Comment: Getting the best advice for your business

By: David Boyce, NZTA chief executive


Looking at starting a new business? NZ Trucking Association could help.

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Getting the right advice and an accurate cost model for your business is the first consideration

Are you looking at starting a new trucking business or are you wondering if your trucks are making a profit? Then take advantage of the free members cost modelling service offered by the NZ Trucking Association. This is a well-respected industry knowledge-based document that will provide the answers you are looking for.

Based on our industry experience, we can analyse your business opportunity or your existing trucking business and see if it stacks up. The detailed cost model considers all the factors that need to be considered: capital, finance, fuel, wages, RUC, R&M, tyres, insurance, depreciation, resale value, and your other overheads.

The cost model details all these costs as per kilometre and per hour. Arming you with the correct information to make informed decisions, negotiate finance or new freight rates.
We’re constantly amazed by the number of people who come into this industry without seeking professional advice or understanding their costs.

Many just accept the contract rates on offer or obtain new work by undercutting the rates of a competitor without understanding their own costs—a sure recipe for future failure. We can benchmark your business against similar operations to your own, providing you with the tools and advice to make your business a success.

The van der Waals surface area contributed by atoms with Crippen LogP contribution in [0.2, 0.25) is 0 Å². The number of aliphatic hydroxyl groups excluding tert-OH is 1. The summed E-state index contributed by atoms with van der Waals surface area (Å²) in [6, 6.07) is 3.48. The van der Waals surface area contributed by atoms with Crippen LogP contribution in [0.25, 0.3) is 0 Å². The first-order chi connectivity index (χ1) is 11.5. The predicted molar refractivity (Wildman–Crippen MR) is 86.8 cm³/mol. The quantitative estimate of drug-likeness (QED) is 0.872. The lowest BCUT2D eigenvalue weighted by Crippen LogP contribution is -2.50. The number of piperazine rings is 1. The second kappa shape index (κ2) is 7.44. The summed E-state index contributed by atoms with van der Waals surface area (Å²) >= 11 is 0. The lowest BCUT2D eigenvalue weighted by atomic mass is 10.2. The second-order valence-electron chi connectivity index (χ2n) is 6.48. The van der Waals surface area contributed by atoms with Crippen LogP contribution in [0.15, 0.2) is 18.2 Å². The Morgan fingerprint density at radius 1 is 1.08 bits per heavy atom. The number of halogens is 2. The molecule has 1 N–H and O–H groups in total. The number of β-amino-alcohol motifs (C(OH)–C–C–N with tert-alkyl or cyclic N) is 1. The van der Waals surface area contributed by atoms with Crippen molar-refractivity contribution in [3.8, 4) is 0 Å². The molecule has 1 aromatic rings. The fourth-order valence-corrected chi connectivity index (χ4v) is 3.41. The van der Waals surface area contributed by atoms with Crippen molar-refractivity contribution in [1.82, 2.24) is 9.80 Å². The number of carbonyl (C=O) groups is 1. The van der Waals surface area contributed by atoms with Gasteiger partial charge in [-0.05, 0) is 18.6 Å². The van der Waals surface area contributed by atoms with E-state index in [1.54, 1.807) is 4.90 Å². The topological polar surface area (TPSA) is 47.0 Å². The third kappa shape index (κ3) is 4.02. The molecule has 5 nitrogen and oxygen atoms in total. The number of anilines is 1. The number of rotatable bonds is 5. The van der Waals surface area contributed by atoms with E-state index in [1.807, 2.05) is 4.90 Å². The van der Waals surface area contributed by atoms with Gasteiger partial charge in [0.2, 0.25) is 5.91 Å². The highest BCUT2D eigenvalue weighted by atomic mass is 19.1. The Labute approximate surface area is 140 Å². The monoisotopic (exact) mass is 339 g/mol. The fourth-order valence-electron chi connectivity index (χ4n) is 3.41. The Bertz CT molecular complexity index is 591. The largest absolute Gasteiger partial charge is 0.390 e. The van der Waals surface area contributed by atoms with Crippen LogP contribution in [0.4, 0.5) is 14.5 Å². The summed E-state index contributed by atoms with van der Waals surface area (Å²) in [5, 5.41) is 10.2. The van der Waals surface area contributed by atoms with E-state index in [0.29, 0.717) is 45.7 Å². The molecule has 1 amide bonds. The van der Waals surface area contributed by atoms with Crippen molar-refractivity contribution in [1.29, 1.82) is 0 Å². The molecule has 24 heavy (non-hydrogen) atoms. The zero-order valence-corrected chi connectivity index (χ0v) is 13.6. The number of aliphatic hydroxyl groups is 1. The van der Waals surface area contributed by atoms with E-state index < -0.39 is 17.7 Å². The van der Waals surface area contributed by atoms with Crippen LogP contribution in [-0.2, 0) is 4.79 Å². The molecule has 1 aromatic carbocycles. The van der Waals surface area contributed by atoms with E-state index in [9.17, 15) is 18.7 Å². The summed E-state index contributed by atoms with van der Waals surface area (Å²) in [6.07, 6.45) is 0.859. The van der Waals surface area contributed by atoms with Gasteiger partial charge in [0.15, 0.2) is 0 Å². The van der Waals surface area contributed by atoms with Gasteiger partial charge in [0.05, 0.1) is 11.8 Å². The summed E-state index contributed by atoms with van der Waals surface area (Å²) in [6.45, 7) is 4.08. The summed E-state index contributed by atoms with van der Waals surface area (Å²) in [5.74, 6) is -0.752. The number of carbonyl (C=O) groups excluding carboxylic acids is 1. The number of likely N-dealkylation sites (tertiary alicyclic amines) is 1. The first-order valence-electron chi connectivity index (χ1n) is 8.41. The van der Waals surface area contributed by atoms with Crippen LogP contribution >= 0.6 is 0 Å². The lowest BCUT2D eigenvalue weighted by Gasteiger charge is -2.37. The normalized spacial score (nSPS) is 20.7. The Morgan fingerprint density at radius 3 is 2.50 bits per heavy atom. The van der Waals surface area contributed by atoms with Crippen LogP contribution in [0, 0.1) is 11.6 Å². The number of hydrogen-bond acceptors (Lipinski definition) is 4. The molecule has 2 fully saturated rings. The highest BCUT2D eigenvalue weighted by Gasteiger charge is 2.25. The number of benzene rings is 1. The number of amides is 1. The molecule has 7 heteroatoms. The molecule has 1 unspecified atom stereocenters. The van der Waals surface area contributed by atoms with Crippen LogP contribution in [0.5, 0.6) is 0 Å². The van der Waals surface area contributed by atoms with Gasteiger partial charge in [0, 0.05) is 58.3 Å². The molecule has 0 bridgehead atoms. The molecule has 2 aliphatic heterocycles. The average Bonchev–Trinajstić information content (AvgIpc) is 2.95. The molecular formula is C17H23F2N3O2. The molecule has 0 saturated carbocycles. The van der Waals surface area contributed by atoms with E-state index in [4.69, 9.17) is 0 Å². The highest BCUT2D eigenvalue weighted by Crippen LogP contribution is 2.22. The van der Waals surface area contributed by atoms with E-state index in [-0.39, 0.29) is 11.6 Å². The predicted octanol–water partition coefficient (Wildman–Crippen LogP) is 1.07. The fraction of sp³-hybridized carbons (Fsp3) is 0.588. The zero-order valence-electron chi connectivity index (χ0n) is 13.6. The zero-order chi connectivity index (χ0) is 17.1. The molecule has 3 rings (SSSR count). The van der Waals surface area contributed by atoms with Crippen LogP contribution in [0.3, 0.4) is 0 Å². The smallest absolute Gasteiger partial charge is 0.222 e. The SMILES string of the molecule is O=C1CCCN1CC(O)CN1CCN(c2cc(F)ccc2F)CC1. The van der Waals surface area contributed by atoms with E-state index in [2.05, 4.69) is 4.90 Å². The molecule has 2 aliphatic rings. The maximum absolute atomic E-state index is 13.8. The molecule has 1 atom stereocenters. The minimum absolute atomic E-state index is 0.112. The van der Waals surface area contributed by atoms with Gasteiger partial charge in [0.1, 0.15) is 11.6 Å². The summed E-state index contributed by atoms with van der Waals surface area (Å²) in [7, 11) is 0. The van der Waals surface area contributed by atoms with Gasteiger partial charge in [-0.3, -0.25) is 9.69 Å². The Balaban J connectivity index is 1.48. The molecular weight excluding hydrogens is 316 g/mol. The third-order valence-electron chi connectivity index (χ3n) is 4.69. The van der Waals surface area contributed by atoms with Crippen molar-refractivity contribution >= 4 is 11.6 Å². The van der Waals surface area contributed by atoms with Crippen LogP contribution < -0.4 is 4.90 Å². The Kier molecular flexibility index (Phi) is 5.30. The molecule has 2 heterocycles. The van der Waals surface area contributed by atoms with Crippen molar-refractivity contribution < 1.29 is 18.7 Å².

Today, more than ever, it’s important that you know this information, with margins continuing to be squeezed by ever-increasing costs and increasing pressure from customers to maintain or even lower your rates.

Getting the right advice and an accurate cost model for your business is the first consideration. We also help you to understand each of the components that make up your total operating costs, starting with the big ones first.

Getting the most appropriate equipment for the task—buy the truck you need rather than the truck you may want. It needs to be fit for purpose. If you’re doing 300,000km per year, then you may be able to justify the flash truck, with all the chrome and extras, but if you are only doing 100,000km per year, then your aspirations need to be more modest with a lower capital cost unit being more appropriate for your situation.

Employ the best people for your business rather than focusing on employing drivers for the lowest wage rate possible and then wonder why they are never making any money. The answer is to employ the best drivers in the first place, pay a competitive wage rate, provide a work environment, including ongoing training that makes your drivers feel valued and respected.

This approach will save you thousands, as good and happy drivers tend to look after your gear better, use less fuel, drive safer, and have better customer skills. An extra $5 per hour might seem a lot but put that against the cost of gearbox and engine repairs or higher fuel use, customer complaints, or worse still time off the road for repairs, and the cost starts to look like a ​​good investment in your business.